President Trump’s decision to release the contents of his July call with Ukraine’s Volodymyr Zelensky has set a precedent his administration will have trouble containing, Axios' Dave Lawler writes.

Why it matters: Nicholas Burns, former undersecretary of state to George W. Bush, tells Axios that administrations try to keep presidential calls with foreign leaders confidential because "you want to preserve the ability to work with these people and you don’t want to embarrass them."

  • Still, Burns thinks Trump’s calls with foreign leaders should be examined in an impeachment inquiry “because that constitutional imperative supersedes confidentiality with foreign leaders.”
  • "Other world leaders are going to be extremely cautious in their conversations with him," Burns adds. "You'll never know if you’re going to find those conversations on the front page of the New York Times, or on Axios."

The impact: The Wall Street Journal reported that in addition to Trump’s call with Zelensky, his conversations with Russian and Saudi Arabian leaders were also hidden on the secret national security system "now central to the impeachment probe.”

  • The Kremlin is warning against releasing transcripts of Trump’s calls with Vladimir Putin.
  • But House Intel Chairman Adam Schiff told NBC's "Meet the Press" that he will push for memos from Trump's calls with other world leaders, including Putin.

Gérard Araud, who was the French ambassador to the U.S. until April, says seasoned world leaders were already far more cautious in their phone calls with Trump than Zelensky, who embarrassingly saw his criticism of German Chancellor Angela Merkel and flattery of Trump exposed.

  • “When [French President Emmanuel] Macron was talking, he was talking about a precise topic," Araud says. "I have never had a paper where he was criticizing another head of state. He was not playing this game. Even if Trump was trying to, he was not."
  • “It’s a small club,” Araud adds, noting that world leaders must worry not only about leaks, but also about what their foreign counterparts will tell one another.

Meanwhile, Susan Rice, President Barack Obama's former national security adviser, said in an interview Friday with Axios' Margaret Talev that there's a case for Congress to have access to more transcripts from Trump's conversations with foreign leaders.

  • "In normal times, there is utility in the communications between foreign leaders having a measure of confidentiality; these are not normal times," Rice said.
  • "I care more about what we don't yet know about what the president of the United States has done behind closed doors that run counter to U.S. national interests."

4. Former top Trump adviser "deeply disturbed" by Ukraine call

Former White House homeland security adviser Tom Bossert
Tom Bossert. Photo: Saul Loeb/AFP via Getty Images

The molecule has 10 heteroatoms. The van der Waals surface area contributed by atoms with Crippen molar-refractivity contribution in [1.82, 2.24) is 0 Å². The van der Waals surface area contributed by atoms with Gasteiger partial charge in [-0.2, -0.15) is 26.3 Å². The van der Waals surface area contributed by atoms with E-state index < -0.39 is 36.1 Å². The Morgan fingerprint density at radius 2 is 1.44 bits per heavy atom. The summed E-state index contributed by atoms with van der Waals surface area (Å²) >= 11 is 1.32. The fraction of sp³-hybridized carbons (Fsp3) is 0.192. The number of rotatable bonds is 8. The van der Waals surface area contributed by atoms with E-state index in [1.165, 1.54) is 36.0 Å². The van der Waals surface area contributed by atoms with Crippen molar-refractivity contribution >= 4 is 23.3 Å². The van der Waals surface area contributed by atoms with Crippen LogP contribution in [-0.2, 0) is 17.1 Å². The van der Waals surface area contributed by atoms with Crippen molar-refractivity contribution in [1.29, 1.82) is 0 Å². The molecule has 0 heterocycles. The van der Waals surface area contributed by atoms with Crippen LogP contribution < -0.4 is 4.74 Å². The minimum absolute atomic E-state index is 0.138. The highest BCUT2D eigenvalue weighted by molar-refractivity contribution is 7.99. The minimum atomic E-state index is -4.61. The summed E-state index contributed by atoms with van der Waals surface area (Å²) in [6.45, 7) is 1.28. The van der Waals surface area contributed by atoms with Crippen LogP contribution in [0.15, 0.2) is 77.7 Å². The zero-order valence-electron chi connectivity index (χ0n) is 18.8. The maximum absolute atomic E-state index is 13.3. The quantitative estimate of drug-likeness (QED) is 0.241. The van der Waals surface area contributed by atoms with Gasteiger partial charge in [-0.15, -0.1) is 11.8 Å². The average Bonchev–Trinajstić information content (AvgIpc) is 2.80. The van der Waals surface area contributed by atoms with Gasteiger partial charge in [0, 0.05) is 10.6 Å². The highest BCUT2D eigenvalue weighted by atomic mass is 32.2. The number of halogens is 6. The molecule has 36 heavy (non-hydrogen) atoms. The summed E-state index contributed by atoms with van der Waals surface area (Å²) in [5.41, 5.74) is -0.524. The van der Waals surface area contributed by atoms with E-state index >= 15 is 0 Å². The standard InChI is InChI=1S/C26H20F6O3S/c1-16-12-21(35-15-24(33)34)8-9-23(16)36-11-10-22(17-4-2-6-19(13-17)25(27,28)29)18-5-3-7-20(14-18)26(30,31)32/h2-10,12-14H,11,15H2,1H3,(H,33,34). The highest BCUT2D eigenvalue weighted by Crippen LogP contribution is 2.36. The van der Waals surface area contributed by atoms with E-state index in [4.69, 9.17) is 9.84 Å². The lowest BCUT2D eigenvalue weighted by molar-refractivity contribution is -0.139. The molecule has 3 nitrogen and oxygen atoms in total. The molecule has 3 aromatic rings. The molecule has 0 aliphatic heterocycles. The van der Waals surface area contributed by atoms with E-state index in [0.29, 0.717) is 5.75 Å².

Tom Bossert, who was forced out last year as President Trump's homeland security adviser, told George Stephanopoulos on "ABC This Week" that he was "deeply disturbed" by Trump's phone call with Ukraine's Zelensky.

  • And while Bossert said he doesn't believe Trump was "pressuring" Zelensky, he warned that Trump could be in serious trouble: "It is a bad day and a bad week for the president and for this country if he is asking for political dirt on an opponent."
  • Bossert added that he thinks Rudy Giuliani — who also made the rounds on the Sunday shows — is largely to blame.

Biden pushback: The Biden campaign sent a letter today to top TV executives asking them to no longer book Giuliani on their programs.

5. Sneak Peek diary

The US Capitol dome

The House and Senate are on recess until Oct. 15.

However, the House committees investigating Trump have scheduled a series of depositions and a hearing this week:

President Trump's schedule, per a White House official:

  • Monday: Trump will participate in an Armed Forces welcome ceremony for the new chairman of the Joint Chiefs of Staff, Gen. Mark Milley, at Joint Base Myer-Henderson Hall in Virginia.
    • Trump will also have lunch with Mike Pence, and he'll participate in the swearing-in of Labor Secretary Eugene Scalia.
  • Wednesday: Trump will meet and hold a joint press conference with the president of Finland.
  • Thursday: Trump will deliver remarks and sign an executive order on Medicare in The Villages, a Trump-friendly retirement community in central Florida.
  • Friday: Trump will speak at the conservative Young Black Leadership Summit.

6. 1 year ago: Looking back on the murder of Jamal Khashoggi

People take part in a candle light vigil to remember journalist Jamal Khashoggi.
A candlelight vigil for Jamal Khashoggi. Photo: Chris McGrath/Getty Images

Wednesday marks the anniversary of the gruesome murder and dismemberment of journalist Jamal Khashoggi at a Saudi consulate in Istanbul.

  • The fallout: Saudi Crown Prince Mohammed bin Salman (MBS) — who the CIA and a UN investigator believe was behind the attack — is still reckoning with the global outrage, which is casting a dark shadow over campaigns to modernize the country and thrusting the kingdom's human rights abuses into the spotlight.
  • But Trump and Pompeo continue to work closely with the kingdom, emphasizing the importance of the U.S-Saudi relationship.

Tonight: CBS' Norah O'Donnell interviews MBS on "60 Minutes."